Check. We had all that we needed to make our version of Picadillo. After looking at various recipes online, we came up with our own recipe based on what sounded best to us, and what we had on hand. Picadillo can differ slightly depending on who is making it, but it is essentially a ground beef dish flavored with olives and raisins and various spices, in a light tomato sauce served with or over rice or rice and beans. It’s also sometimes used as an empanada filling. It can be more stew-like, or thicker… thick and chunky, or finer.
Since I was letting my daughter help lead the way I knew we had to say no-no to chunky. My sweet girl does not love chunky. So we kept the tomatoes pureed, and I also decided to food process the sofrito base (soooo much easier than all that chopping, plus it’s not chunky 😉 ). We chose the spices that sounded best to us (her first request was ‘I want our recipe to have the MOST spices!!’… which, I was so incredibly proud to hear), and we just started cooking!
She was so proud of herself. So proud. She was involved in the entire process – she even wrote out all the ingredients and amounts that we used (something I never do and find myself having to recall it after the fact).
Reading all of that after the fact as I’m writing this post right now bring me the most joy.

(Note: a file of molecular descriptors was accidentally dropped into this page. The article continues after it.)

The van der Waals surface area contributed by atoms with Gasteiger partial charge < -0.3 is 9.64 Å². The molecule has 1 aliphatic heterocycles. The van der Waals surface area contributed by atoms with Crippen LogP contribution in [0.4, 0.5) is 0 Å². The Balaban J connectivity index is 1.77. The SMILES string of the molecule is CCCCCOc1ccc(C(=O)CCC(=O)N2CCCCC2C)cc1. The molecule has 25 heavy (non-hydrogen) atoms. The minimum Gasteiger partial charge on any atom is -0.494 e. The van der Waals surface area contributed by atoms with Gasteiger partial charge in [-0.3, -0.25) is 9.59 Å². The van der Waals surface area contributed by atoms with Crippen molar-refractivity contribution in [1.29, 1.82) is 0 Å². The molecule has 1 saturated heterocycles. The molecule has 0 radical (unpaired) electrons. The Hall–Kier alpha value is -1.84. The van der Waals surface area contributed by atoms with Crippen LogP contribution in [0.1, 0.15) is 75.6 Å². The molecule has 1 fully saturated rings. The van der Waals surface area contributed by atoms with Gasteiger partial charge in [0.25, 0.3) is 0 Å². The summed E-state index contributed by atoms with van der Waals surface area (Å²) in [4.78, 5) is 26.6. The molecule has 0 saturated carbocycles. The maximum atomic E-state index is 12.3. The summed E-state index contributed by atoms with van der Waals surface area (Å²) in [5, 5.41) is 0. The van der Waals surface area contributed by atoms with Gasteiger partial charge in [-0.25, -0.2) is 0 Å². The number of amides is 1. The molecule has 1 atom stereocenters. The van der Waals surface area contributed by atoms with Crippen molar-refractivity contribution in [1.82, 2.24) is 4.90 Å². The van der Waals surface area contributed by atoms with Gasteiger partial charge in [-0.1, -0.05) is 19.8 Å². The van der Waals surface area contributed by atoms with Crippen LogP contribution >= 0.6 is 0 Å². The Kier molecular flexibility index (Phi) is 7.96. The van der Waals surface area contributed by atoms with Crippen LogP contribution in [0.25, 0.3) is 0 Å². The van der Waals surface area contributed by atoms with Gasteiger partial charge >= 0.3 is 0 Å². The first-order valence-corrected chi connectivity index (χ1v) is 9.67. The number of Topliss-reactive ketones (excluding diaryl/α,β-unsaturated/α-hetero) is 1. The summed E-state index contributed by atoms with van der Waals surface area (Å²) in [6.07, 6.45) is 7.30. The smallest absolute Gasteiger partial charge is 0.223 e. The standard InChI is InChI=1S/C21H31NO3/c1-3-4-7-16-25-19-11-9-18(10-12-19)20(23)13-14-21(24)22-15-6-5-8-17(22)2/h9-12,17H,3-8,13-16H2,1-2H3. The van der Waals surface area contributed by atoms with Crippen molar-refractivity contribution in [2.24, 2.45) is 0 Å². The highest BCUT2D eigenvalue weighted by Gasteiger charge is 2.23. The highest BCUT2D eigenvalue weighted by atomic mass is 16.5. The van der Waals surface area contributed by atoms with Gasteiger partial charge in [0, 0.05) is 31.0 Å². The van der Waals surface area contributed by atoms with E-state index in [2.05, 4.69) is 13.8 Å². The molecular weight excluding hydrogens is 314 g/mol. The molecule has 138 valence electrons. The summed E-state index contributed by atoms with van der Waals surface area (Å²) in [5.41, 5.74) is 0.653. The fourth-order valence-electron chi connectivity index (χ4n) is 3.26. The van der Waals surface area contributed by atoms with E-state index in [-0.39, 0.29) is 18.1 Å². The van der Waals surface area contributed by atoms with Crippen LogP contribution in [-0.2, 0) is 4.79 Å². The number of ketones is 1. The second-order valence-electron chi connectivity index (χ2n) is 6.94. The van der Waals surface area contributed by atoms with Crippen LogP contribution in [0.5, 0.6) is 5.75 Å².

So, even though neither one of us are Puerto Rican, nor have we been to Puerto Rico, we channeled our inner Puerto Rican home cook and came up with a dish to honor the culture using the things we had in our kitchen. We didn’t have enough raisins (‘one silly box’), so we bumped up the volume with dried figs. And guess what? I can’t imagine this dish without dried figs now. It was one of all of our favorite parts of the meal. We didn’t have spanish, stuffed olives. I am a hard core Castelvetrano Olive fan, and that’s essentially all you will find in my home, so we used those. And guess what? It’s the only olive my husband likes, my daughter doesn’t even like olives, but she LOVED them in this and was so proud of herself for that. I had a cup of leftover homemade tomato sauce from a dinner last week, so that was our tomato product… the point being – we made it our own. And that’s what was the most fun about it.